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Global exchange and accumulation of non-native plants

Abstract

All around the globe, humans have greatly altered the abiotic and biotic environment with ever-increasing speed. One defining feature of the Anthropocene epoch1,2 is the erosion of biogeographical barriers by human-mediated dispersal of species into new regions, where they can naturalize and cause ecological, economic and social damage3. So far, no comprehensive analysis of the global accumulation and exchange of alien plant species between continents has been performed, primarily because of a lack of data. Here we bridge this knowledge gap by using a unique global database on the occurrences of naturalized alien plant species in 481 mainland and 362 island regions. In total, 13,168 plant species, corresponding to 3.9% of the extant global vascular flora, or approximately the size of the native European flora, have become naturalized somewhere on the globe as a result of human activity. North America has accumulated the largest number of naturalized species, whereas the Pacific Islands show the fastest increase in species numbers with respect to their land area. Continents in the Northern Hemisphere have been the major donors of naturalized alien species to all other continents. Our results quantify for the first time the extent of plant naturalizations worldwide, and illustrate the urgent need for globally integrated efforts to control, manage and understand the spread of alien species.

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Figure 1: Naturalized vascular plant species in the 843 regions covered by the GloNAF database.
Figure 2: Naturalized species-accumulation curves for the major biogeographical areas.
Figure 3: Flows of naturalized alien plant species among the TDWG continents.

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Acknowledgements

We thank the DAISIE team, the CONABIO team, E. Zykova, J. K. Vinogradova, S. R. Majorov, M. Schmidt, M. Newman, P. Thomas, R. Pooma, S. McCune, S. S. Tjitrosoedirdjo, H. Roy, S. Rorke, J. Danihelka, Z. Barina, A. Zeddam, S. Masciadri, Z. Barina and P. Nowak for data contributions, Z. Sixtová, B. Rüter, E. Mamonova, M. Krick, O. Michels and T. Scheu for digitizing data and internet searches, G. Müller and J. Moat for help with shapefiles, L. Cayuela for help with the R package Taxonstand, and T. Blackburn, A. Meyer and M. Rejmánek for comments on previous versions of the manuscript. M.v.K. and W.D. acknowledge funding by the Deutsche Forschungsgemeinschaft (KL 1866/9-1). F.E. acknowledges funding by the Austrian Climate and Energy Fund (project number KR11AC0K00355, SpecAdapt). J.P. and P.P. were supported by the Centre of Excellence PLADIAS (Czech Science Foundation project number 14-36079G) and long-term research development project RVO 67985939 (The Czech Academy of Sciences). P.P. acknowledges support by Praemium Academiae award from The Czech Academy of Sciences. M.W. and M.S. acknowledge funding from the Helmholtz Centre for Environmental Research (UFZ) and the German Centre for Integrative Biodiversity Research (iDiv) Halle-Jena-Leipzig (DFG FZT 118). P.W. and H.K. acknowledge funding from the Deutsche Forschungsgemeinschaft (DFG) Free Floater Program in the Excellence Initiative at the University of Göttingen and in the scope of the BEFmate project from the Ministry of Science and Culture of Lower Saxony. H.S. acknowledges support by the German VW-Foundation. F.J.C. and M.V. acknowledge support of the project Flora de Guinea Ecuatorial, 4 (CGL2012-32934). N.F. thanks the Projects ICM 05-002, PFB-23 and Fondecyt Postdoc 3120125. J.T. acknowledges the support of the Research Center of the College of Science, King Saud University, Riyadh, Saudi Arabia.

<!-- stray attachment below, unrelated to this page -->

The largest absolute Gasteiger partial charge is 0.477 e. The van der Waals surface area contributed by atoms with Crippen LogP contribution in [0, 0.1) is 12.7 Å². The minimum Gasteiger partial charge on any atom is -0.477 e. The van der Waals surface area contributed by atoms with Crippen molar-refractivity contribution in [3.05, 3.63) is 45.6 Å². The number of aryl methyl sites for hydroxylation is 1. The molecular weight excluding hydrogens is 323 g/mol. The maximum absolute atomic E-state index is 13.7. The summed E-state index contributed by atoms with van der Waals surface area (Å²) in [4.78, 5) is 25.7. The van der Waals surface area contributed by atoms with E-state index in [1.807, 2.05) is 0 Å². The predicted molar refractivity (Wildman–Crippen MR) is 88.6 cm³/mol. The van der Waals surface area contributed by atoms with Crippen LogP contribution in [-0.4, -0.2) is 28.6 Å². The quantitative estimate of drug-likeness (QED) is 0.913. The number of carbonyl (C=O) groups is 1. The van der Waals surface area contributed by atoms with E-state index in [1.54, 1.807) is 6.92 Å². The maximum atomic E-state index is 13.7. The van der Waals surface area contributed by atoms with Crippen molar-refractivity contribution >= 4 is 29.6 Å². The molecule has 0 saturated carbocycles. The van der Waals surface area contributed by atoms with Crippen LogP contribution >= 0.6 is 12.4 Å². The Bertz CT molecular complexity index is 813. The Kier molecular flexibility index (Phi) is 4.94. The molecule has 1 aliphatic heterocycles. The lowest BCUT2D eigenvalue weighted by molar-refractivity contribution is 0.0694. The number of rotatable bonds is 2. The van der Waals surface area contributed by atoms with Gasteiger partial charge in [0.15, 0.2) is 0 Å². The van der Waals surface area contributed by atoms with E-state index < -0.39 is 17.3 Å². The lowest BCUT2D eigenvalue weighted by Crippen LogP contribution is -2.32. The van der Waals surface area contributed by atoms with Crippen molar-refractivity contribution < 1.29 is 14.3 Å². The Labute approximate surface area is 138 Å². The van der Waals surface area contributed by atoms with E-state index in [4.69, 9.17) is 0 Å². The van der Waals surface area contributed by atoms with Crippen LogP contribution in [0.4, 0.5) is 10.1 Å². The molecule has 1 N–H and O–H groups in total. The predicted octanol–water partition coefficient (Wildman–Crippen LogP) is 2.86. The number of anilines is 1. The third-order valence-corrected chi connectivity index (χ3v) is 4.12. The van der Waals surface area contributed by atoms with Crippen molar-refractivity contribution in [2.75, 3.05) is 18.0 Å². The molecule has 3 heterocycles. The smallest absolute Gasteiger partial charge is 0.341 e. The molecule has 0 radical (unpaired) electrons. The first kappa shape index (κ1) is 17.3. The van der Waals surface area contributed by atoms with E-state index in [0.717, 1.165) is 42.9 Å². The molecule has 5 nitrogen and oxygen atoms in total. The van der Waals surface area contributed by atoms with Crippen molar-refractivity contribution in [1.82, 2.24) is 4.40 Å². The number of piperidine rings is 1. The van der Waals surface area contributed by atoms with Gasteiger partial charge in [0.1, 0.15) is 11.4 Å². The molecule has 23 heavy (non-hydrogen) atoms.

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Authors and Affiliations

Authors

Contributions

M.v.K., P.P., W.D., F.E., J.P., E.W., M.W., H.K. and P.W. are the core GloNAF project members, who searched for and coordinated the collection of inventories of naturalized alien plants. M.v.K. and P.P. digitized the inventories and standardized the taxonomic names. J.K., N.M., L.A., J.B., F.C., D.C., J.C.-T., N.C., E.C., C.C., A.E., E.F., N.F., Q.G., L.H., I., A.K., S.M., J.M., O.M., D.M., D.N., A.P., P.P., M.P.B., M.P., M.S., H.S., W.S., J.T., M.V. and J.W. contributed naturalized plants inventories or other data. M.v.K. led the analyses and writing, with major inputs from P.P., W.D., F.E., J.P., M.W., H.K. and P.W., and further inputs from all other authors.

Corresponding author

Correspondence to Mark van Kleunen.

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The authors declare no competing financial interests.

Extended data figures and tables

Extended Data Figure 1 Observed and expected numbers of naturalized species from each donor TDWG continent in each of the recipient TDWG continents.

Histograms of the expected numbers are shown in black open bars, and are based on 999 random draws from the global flora (n = 337,137). The observed numbers are shown as vertical lines; blue, significantly fewer observed naturalized species from the source continent than expected (in the lower 2.5 percentile); red, significantly more observed naturalized species than expected (in the upper 2.5 percentile); black, the observed number of naturalized species is within the central 95% range of the expected numbers.

Extended Data Table 1 Results of sensitivity analysis for observed and expected numbers of naturalized species from each donor continent in each of the recipient continents

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van Kleunen, M., Dawson, W., Essl, F. et al. Global exchange and accumulation of non-native plants. Nature 525, 100–103 (2015). https://doi.org/10.1038/nature14910

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